Sight, sound, touch and smell link memories with responses as well. The scent of a perfume, good or bad, can take one back to a fourth grade teacher or great aunt. So it is with food. In an informal survey for this article, a group from various backgrounds in the east, Midwest and west coast were asked about their comfort foods. In answers to "what makes this a comfort food for you," 50 percent of the respondents specifically mentioned associating the dish with their mothers or grandparents. Another 22 percent noted childhood memories (without mention of mothers or grandparents.) The difference may seem subtle, but the "moms" group associates the food with a person, love and connection to that person in general over time. The "childhood memories" group and, in fact, the remaining 28 percent seem to identify with the dish itself and its association with a time of illness, a reward or past good times.
Comfort food is also not an American phenomenon. Cultures on every continent have dishes that incorporate the same characteristics and are eaten for the same reasons as classic American versions. Most are served warm, though some of the sweeter foods are not (candy, ice cream;) most are soft (noodles, melted cheese, meatballs;) many are starchy (potatoes, homemade bread.) One person's eggnog is another's pad thai.
In the above-mentioned survey one Ohio Valley chef (port braised lamb shanks with creamy polenta and arugula) and one owner of a computer service company in New York (beef stew) both cited the change of season for their comfort food choices. The chef associated his dish with the change in menu and good times with his restaurant crew. The man with the computer company noted the fall colors of his dish and mentioned the first snow of the season.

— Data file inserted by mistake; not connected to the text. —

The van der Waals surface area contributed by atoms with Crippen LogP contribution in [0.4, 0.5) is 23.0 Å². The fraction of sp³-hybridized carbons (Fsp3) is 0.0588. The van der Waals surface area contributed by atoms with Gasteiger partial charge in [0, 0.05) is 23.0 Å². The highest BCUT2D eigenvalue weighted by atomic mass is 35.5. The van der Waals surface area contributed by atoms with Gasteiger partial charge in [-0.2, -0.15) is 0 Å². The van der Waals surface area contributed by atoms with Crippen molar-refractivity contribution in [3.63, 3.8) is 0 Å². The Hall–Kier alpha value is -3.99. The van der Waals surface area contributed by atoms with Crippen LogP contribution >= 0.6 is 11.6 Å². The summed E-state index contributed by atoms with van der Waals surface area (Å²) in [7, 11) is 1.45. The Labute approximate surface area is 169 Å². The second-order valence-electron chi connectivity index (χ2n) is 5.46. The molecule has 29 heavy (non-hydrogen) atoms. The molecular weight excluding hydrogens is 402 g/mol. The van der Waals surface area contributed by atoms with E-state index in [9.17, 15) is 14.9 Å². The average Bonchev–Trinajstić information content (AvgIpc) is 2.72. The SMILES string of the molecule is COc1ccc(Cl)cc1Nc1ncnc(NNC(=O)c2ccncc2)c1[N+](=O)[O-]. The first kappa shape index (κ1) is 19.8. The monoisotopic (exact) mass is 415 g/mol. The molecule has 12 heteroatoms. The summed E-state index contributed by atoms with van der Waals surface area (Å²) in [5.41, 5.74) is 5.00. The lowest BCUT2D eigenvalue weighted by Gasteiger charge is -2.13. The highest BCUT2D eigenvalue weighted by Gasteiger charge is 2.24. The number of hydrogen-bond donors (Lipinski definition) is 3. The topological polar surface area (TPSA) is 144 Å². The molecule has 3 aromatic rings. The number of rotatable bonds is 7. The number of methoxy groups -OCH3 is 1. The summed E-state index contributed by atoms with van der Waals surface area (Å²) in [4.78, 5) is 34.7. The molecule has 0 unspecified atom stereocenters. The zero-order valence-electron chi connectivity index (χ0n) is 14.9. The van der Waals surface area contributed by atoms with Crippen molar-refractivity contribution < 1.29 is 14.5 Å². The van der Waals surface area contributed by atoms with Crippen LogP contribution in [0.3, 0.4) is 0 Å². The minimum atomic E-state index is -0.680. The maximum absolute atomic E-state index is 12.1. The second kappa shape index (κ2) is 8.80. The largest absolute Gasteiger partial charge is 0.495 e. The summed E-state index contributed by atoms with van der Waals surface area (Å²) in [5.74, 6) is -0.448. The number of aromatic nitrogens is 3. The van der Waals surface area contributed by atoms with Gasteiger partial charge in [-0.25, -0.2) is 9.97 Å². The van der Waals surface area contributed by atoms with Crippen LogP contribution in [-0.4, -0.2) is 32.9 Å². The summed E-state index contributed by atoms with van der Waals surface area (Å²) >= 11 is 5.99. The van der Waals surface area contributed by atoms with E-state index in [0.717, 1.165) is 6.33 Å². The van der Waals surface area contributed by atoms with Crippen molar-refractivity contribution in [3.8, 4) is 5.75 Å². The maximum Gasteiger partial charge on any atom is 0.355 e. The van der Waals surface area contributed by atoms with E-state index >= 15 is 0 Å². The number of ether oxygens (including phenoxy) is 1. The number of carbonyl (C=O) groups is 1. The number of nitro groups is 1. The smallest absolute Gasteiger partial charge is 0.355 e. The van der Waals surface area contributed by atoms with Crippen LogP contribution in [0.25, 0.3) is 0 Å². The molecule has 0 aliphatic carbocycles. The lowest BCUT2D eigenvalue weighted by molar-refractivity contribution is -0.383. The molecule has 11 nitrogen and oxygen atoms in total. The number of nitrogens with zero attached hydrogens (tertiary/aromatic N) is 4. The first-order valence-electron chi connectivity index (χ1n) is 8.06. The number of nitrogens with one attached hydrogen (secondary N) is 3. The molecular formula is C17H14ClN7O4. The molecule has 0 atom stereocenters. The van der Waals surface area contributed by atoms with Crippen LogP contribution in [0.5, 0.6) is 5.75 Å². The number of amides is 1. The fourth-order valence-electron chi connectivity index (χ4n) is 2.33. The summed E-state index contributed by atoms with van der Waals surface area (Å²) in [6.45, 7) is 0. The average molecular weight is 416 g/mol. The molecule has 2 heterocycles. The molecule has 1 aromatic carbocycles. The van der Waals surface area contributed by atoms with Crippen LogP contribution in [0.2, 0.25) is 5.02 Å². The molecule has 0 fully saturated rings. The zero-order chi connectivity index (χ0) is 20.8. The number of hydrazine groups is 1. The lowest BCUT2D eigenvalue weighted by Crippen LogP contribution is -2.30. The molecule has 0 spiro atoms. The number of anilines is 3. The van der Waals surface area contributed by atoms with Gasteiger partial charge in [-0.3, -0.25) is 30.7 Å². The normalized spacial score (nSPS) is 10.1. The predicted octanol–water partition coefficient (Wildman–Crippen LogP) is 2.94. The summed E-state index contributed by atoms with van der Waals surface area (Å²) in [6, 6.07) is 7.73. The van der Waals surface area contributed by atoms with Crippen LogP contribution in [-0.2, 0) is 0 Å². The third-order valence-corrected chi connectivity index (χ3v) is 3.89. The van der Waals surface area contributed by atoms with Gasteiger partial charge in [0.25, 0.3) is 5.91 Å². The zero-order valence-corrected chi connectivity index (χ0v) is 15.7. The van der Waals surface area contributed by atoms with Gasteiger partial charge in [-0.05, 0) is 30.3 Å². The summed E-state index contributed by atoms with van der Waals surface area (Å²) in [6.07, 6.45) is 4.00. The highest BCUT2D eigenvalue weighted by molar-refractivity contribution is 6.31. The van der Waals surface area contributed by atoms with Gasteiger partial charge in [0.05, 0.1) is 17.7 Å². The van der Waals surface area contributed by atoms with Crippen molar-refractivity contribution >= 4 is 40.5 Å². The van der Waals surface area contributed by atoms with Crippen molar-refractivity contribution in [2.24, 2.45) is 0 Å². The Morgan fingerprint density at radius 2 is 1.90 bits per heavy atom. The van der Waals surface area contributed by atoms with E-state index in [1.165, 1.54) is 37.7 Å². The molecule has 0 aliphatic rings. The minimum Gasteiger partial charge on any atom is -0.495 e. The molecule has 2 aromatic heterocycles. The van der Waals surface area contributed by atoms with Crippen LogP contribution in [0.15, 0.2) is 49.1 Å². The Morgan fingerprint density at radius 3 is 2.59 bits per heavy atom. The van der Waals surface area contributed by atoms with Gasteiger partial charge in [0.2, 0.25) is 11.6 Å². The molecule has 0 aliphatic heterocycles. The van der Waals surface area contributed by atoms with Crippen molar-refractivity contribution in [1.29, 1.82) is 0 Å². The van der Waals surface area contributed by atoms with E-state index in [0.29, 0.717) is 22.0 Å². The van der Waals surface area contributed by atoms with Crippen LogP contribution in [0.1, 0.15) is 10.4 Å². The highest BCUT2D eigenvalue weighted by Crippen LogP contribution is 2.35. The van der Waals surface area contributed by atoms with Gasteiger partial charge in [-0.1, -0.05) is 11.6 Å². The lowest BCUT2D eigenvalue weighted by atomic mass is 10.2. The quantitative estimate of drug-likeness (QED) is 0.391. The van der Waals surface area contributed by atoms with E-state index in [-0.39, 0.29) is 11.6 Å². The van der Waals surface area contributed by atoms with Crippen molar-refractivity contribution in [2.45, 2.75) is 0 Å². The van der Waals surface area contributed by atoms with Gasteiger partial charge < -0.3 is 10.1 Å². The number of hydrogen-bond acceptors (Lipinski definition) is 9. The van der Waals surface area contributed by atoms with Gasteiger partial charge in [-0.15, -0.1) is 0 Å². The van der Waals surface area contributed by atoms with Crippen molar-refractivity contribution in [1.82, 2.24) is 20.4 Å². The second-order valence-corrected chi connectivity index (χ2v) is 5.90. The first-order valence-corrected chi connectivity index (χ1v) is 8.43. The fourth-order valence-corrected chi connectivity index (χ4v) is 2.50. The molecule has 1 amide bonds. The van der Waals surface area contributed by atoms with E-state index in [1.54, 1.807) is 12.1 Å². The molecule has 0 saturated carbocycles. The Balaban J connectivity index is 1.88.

Lists for the top named (American) comfort foods include what one might expect: macaroni and cheese, chicken soup, pot roast, beef stew, chocolate, apple and pumpkin pies, spaghetti, meatloaf, mashed potatoes. Aside from a couple of the favorites, though, the survey really showed the diversity of population while still staying true to comfort food characteristics: mashed potatoes with noodles in the center; peanut butter; ginger ale; eggnog; French fries with gravy; creamed peas and bacon made by mom. One woman describes her favorite: "Whole grain bread, toasted, with huge amounts of melted cheese on top. Tastes good while being not especially good for me, a prerequisite of comfort food. It probably reminds me of childhood when the cheese would have been generic Velveeta. Now the cheese is actually real cheese."